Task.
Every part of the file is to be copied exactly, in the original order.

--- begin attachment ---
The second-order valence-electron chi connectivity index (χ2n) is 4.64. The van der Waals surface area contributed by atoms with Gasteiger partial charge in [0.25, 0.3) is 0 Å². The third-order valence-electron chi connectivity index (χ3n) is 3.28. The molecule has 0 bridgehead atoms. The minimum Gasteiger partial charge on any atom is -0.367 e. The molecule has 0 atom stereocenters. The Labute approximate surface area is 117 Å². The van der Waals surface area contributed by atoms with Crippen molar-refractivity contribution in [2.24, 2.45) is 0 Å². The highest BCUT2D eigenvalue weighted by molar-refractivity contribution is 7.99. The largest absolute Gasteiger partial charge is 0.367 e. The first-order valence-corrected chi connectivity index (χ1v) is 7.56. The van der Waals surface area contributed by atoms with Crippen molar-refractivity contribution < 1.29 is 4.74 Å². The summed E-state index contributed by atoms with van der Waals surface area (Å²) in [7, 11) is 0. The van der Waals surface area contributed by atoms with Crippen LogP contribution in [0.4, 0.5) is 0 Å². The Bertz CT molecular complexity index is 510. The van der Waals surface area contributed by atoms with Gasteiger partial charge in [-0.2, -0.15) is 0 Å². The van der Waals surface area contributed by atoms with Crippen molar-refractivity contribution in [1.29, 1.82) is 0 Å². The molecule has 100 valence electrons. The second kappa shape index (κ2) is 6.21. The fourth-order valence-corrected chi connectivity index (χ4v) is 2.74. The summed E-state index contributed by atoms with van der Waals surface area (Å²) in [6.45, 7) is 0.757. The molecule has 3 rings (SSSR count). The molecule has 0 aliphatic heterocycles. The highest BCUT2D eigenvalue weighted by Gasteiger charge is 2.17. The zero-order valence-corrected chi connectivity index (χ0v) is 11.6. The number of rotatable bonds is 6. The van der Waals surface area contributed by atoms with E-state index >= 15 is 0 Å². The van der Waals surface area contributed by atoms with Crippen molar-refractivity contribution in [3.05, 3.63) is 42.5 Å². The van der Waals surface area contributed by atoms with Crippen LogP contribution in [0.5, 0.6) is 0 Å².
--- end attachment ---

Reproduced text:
The second-order valence-electron chi connectivity index (χ2n) is 4.64. The van der Waals surface area contributed by atoms with Gasteiger partial charge in [0.25, 0.3) is 0 Å². The third-order valence-electron chi connectivity index (χ3n) is 3.28. The molecule has 0 bridgehead atoms. The minimum Gasteiger partial charge on any atom is -0.367 e. The molecule has 0 atom stereocenters. The Labute approximate surface area is 117 Å². The van der Waals surface area contributed by atoms with Crippen molar-refractivity contribution in [2.24, 2.45) is 0 Å². The highest BCUT2D eigenvalue weighted by molar-refractivity contribution is 7.99. The largest absolute Gasteiger partial charge is 0.367 e. The first-order valence-corrected chi connectivity index (χ1v) is 7.56. The van der Waals surface area contributed by atoms with Crippen molar-refractivity contribution < 1.29 is 4.74 Å². The summed E-state index contributed by atoms with van der Waals surface area (Å²) in [7, 11) is 0. The van der Waals surface area contributed by atoms with Crippen LogP contribution in [0.4, 0.5) is 0 Å². The Bertz CT molecular complexity index is 510. The van der Waals surface area contributed by atoms with Gasteiger partial charge in [-0.2, -0.15) is 0 Å². The van der Waals surface area contributed by atoms with Crippen molar-refractivity contribution in [1.29, 1.82) is 0 Å². The molecule has 100 valence electrons. The second kappa shape index (κ2) is 6.21. The fourth-order valence-corrected chi connectivity index (χ4v) is 2.74. The summed E-state index contributed by atoms with van der Waals surface area (Å²) in [6.45, 7) is 0.757. The molecule has 3 rings (SSSR count). The molecule has 0 aliphatic heterocycles. The highest BCUT2D eigenvalue weighted by Gasteiger charge is 2.17. The zero-order valence-corrected chi connectivity index (χ0v) is 11.6. The number of rotatable bonds is 6. The van der Waals surface area contributed by atoms with E-state index >= 15 is 0 Å². The van der Waals surface area contributed by atoms with Crippen molar-refractivity contribution in [3.05, 3.63) is 42.5 Å². The van der Waals surface area contributed by atoms with Crippen LogP contribution in [0.5, 0.6) is 0 Å².